STEAM Up the Learning to Inspire Inquiry, Critical Thinking, and Problem-solving
"[Science] is more than a school subject, or the periodic table, or the properties of waves. It is an approach to the world, a critical way to understand and explore and engage with the world, and then have the capacity to change that world." - Barack Obama, Former U.S. President
Get your copy of Hacking Digital Learning, The 30 Goals Challenge, or Learning to Go. Ask me about training your teachers, ShellyTerrell@gmail.com!
Many of the missions in my new book, Hacking Digital Learning with Missions, are aimed at inspiring students to think critically, focus on questions versus answers, conduct hands-on research, and make a difference in the world with their innovations. The field of Science, Technology, Engineering, ART and Math (STEM/STEAM) is at the heart of innovation, discovery and curiosity. Sadly, many learners, especially minorities and females, aren't pursuing careers in STEM fields, because they don’t see themselves as problem-solvers or innovators. One reason is too many curriculums encourage learners to produce answers. The main assessments for schools are multiple choice tests, which punish learners if they don't choose the right answer provided from a list of narrow options. Providing answers kills the drive to intimately investigate a problem and fall in love with the journey and process of discovering solutions. In the real world, those who transform the world spend a lifetime investigating solutions for problems they are passionate about. Often, they leave records about their research and ideas so that others continue the journey to finding solutions. Below, find STEAM based activities and resources to help inspire your students to enjoy research and inquiry.
Ideas and Resources
- These are 6 characteristics of a great STEAM lesson I've adapted from EdWeek:
- Connect & integrate Science, Technology, Engineering, Art, & Math
- Real world learning
- Hands-on inquiry
- Cooperative learning
- Multiple right answers
- Engineering Design Process (EDP)
- Send them on field research. In Texas, I’d take my students collecting water samples with SAWS engineers, bird watching with park rangers, and fossil hunting with a paleontologist.
- Take them on walks exploring the nature around them.They can create digital books classifying rocks, identifying bugs, naming plants and potential uses, or capturing the sounds of various birds. Try EduBuncee to create your digital scrapbooks.
- Go on a scavenger hunt! Try these apps and web tools- KlikaKlu app, Goose Chase app, QRWild.com, and the Qr Treasure Hunt Generator.
- Geocaching is where you find little treasures around the area people create. Others find it through free apps that list hints, the longitude, and latitude. Do a school version where students hide small containers of treasure and their peers find them via their longitude and latitude.
- Get students to cook!
- Students work in small groups or pairs to design an area/ride/equipment/feature for the following- an amusement park, an art history mini-golf course, and a playground.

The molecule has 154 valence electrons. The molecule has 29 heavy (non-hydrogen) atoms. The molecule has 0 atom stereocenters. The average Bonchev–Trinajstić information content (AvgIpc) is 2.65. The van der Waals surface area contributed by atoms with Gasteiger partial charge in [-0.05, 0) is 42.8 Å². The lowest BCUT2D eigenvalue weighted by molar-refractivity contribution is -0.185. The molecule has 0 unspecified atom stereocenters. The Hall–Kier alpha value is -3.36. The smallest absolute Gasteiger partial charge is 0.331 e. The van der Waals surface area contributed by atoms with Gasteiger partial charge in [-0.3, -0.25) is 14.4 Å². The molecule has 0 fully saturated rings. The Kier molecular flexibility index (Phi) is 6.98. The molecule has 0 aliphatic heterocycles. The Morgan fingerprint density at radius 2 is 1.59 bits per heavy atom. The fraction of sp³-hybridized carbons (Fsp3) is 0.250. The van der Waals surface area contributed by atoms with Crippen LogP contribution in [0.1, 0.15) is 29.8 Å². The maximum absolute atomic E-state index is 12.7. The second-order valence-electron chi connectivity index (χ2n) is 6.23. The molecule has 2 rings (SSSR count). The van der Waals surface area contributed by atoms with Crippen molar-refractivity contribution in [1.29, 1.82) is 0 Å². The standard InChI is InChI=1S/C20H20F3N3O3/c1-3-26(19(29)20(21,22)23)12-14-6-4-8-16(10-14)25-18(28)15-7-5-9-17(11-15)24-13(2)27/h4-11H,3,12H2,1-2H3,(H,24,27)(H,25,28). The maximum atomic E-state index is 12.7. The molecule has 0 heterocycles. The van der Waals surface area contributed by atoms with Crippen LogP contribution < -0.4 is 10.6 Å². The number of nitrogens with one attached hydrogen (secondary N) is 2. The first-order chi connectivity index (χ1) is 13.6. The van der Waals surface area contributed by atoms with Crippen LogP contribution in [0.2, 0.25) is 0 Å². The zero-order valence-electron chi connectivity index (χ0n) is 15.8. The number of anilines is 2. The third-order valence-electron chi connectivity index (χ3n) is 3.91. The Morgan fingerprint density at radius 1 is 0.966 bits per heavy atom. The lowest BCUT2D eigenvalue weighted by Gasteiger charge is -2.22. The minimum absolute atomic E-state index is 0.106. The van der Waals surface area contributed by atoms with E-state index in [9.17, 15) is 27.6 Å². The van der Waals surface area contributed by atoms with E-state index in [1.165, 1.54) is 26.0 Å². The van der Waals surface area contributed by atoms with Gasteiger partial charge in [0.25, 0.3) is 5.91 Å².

- Playground STEAM:
- Students can study the math and physics of the slides, swings, or other playground equipment.
- Students can measure their shadows at different times of the day. Get them to bring in other objects and draw what they predict the shadows will be depending on the time and location.
- Get them to test different distances and angles with their bodies playing different sports to improve their game.
- Group students to experiment with designing and testing out their designs for creating kites, paper airplanes, rockets, or ships.
- Citizen science is defined by Oxford Dictionary as scientific work undertaken by members of the general public, often in collaboration with or under the direction of professional scientists and scientific institutions.
- Find projects open to students and the public at SciStarter.com, Zooniverse.org, and the iNaturalist iOS/Android app.
- What’s involved?
- Some require registration and others don’t. All are free to register.
- Some projects take a few minutes, while others take longer.
- Some projects require outdoor data collection (field research) and others are completed online.
- Students contribute in many ways, including by completing surveys, transcribing, playing online games, collecting measurements, archiving, reading maps, identification, and much more.
- Students are given tutorials with instructions and examples so they know how to complete the task.
- Students are also given toolkits with tools to assist them in their research. These toolkits might provide maps, keys, programs, and more.
- Free zombie graphic novel created by the Center for Disease Control, which teaches learners emergency preparedness for a pandemic.
- Science Bob’s site - Science recipes for fake blood, slime, and potions.
- Students can design and make costumes for themselves or for the class zombie movie. Students learn about measurements, chemical reactions, states of matter, and use various tools or technology.
- This can be part of a makerspace activity.
- Get students to use a 3D printer with Edtech Lessons.
- Students can create magic potions or spells and learn science and math.
- Play mobile games that teach math and science like Solve the Outbreak (iOS/Android), Math vs Zombies (iOS/Android), and Zombie Physics (iOS).
- Students can create games and learn coding! Try Hopscotch or Scratch MIT.
- Try the STEM Hollywood lesson plans, to get learners to use science, math, and technology to investigate a haunting or survive a zombie apocalypse.
- Students can create their own augmented reality experiences to encourage peers to explore the great outdoors using Layar, Aurasma, and Blippar.